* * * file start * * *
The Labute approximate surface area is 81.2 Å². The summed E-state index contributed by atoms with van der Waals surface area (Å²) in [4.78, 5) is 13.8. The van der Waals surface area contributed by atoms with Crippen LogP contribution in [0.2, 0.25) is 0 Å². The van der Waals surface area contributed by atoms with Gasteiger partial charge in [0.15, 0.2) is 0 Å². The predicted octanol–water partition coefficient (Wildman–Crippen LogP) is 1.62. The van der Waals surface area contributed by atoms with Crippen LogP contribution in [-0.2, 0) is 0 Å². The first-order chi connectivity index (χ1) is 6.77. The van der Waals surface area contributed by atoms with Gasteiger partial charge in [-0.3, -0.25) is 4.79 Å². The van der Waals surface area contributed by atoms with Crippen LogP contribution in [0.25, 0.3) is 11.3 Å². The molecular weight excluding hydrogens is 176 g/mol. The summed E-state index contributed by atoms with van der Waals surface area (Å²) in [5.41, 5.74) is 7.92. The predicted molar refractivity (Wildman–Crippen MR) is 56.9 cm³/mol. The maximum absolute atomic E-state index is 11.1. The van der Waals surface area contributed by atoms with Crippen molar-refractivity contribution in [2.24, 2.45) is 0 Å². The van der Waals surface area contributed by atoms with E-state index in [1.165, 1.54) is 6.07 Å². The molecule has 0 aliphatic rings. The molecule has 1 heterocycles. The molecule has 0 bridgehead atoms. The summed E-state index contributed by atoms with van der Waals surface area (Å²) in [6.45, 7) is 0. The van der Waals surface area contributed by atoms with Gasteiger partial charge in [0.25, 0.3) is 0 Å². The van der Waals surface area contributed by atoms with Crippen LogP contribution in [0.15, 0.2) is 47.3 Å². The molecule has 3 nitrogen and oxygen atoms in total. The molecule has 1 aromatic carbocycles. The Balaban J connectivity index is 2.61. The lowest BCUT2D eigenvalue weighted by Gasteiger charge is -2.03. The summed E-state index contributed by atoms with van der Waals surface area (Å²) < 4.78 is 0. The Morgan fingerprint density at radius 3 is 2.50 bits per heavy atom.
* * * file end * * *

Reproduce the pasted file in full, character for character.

The Labute approximate surface area is 81.2 Å². The summed E-state index contributed by atoms with van der Waals surface area (Å²) in [4.78, 5) is 13.8. The van der Waals surface area contributed by atoms with Crippen LogP contribution in [0.2, 0.25) is 0 Å². The van der Waals surface area contributed by atoms with Gasteiger partial charge in [0.15, 0.2) is 0 Å². The predicted octanol–water partition coefficient (Wildman–Crippen LogP) is 1.62. The van der Waals surface area contributed by atoms with Crippen LogP contribution in [-0.2, 0) is 0 Å². The first-order chi connectivity index (χ1) is 6.77. The van der Waals surface area contributed by atoms with Gasteiger partial charge in [-0.3, -0.25) is 4.79 Å². The van der Waals surface area contributed by atoms with Crippen LogP contribution in [0.25, 0.3) is 11.3 Å². The molecular weight excluding hydrogens is 176 g/mol. The summed E-state index contributed by atoms with van der Waals surface area (Å²) in [5.41, 5.74) is 7.92. The predicted molar refractivity (Wildman–Crippen MR) is 56.9 cm³/mol. The maximum absolute atomic E-state index is 11.1. The van der Waals surface area contributed by atoms with Crippen molar-refractivity contribution in [2.24, 2.45) is 0 Å². The van der Waals surface area contributed by atoms with E-state index in [1.165, 1.54) is 6.07 Å². The molecule has 0 aliphatic rings. The molecule has 1 heterocycles. The molecule has 0 bridgehead atoms. The summed E-state index contributed by atoms with van der Waals surface area (Å²) in [6.45, 7) is 0. The van der Waals surface area contributed by atoms with Gasteiger partial charge in [0.25, 0.3) is 0 Å². The van der Waals surface area contributed by atoms with Crippen LogP contribution in [0.15, 0.2) is 47.3 Å². The molecule has 3 nitrogen and oxygen atoms in total. The molecule has 1 aromatic carbocycles. The Balaban J connectivity index is 2.61. The lowest BCUT2D eigenvalue weighted by Gasteiger charge is -2.03. The summed E-state index contributed by atoms with van der Waals surface area (Å²) < 4.78 is 0. The Morgan fingerprint density at radius 3 is 2.50 bits per heavy atom.